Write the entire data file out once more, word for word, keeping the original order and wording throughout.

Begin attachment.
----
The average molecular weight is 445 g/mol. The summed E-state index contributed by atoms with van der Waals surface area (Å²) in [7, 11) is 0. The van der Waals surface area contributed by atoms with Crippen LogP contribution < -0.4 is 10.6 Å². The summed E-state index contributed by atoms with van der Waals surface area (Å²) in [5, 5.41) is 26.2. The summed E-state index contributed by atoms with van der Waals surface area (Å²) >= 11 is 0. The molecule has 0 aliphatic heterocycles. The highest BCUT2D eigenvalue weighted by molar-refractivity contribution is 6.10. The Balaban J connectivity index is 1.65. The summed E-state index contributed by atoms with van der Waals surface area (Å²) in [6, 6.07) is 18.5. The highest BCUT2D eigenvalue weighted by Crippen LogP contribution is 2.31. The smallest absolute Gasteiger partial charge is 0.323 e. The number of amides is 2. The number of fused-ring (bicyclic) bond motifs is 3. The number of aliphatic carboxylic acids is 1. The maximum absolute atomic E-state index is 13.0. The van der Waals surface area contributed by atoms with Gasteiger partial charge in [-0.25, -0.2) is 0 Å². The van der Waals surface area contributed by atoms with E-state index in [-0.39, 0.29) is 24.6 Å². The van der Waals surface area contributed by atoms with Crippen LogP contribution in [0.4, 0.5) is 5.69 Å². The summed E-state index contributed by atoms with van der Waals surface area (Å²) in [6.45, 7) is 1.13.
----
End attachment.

The average molecular weight is 445 g/mol. The summed E-state index contributed by atoms with van der Waals surface area (Å²) in [7, 11) is 0. The van der Waals surface area contributed by atoms with Crippen LogP contribution < -0.4 is 10.6 Å². The summed E-state index contributed by atoms with van der Waals surface area (Å²) in [5, 5.41) is 26.2. The summed E-state index contributed by atoms with van der Waals surface area (Å²) >= 11 is 0. The molecule has 0 aliphatic heterocycles. The highest BCUT2D eigenvalue weighted by molar-refractivity contribution is 6.10. The Balaban J connectivity index is 1.65. The summed E-state index contributed by atoms with van der Waals surface area (Å²) in [6, 6.07) is 18.5. The highest BCUT2D eigenvalue weighted by Crippen LogP contribution is 2.31. The smallest absolute Gasteiger partial charge is 0.323 e. The number of amides is 2. The number of fused-ring (bicyclic) bond motifs is 3. The number of aliphatic carboxylic acids is 1. The maximum absolute atomic E-state index is 13.0. The van der Waals surface area contributed by atoms with Gasteiger partial charge in [-0.25, -0.2) is 0 Å². The van der Waals surface area contributed by atoms with E-state index in [-0.39, 0.29) is 24.6 Å². The van der Waals surface area contributed by atoms with Crippen LogP contribution in [0.4, 0.5) is 5.69 Å². The summed E-state index contributed by atoms with van der Waals surface area (Å²) in [6.45, 7) is 1.13.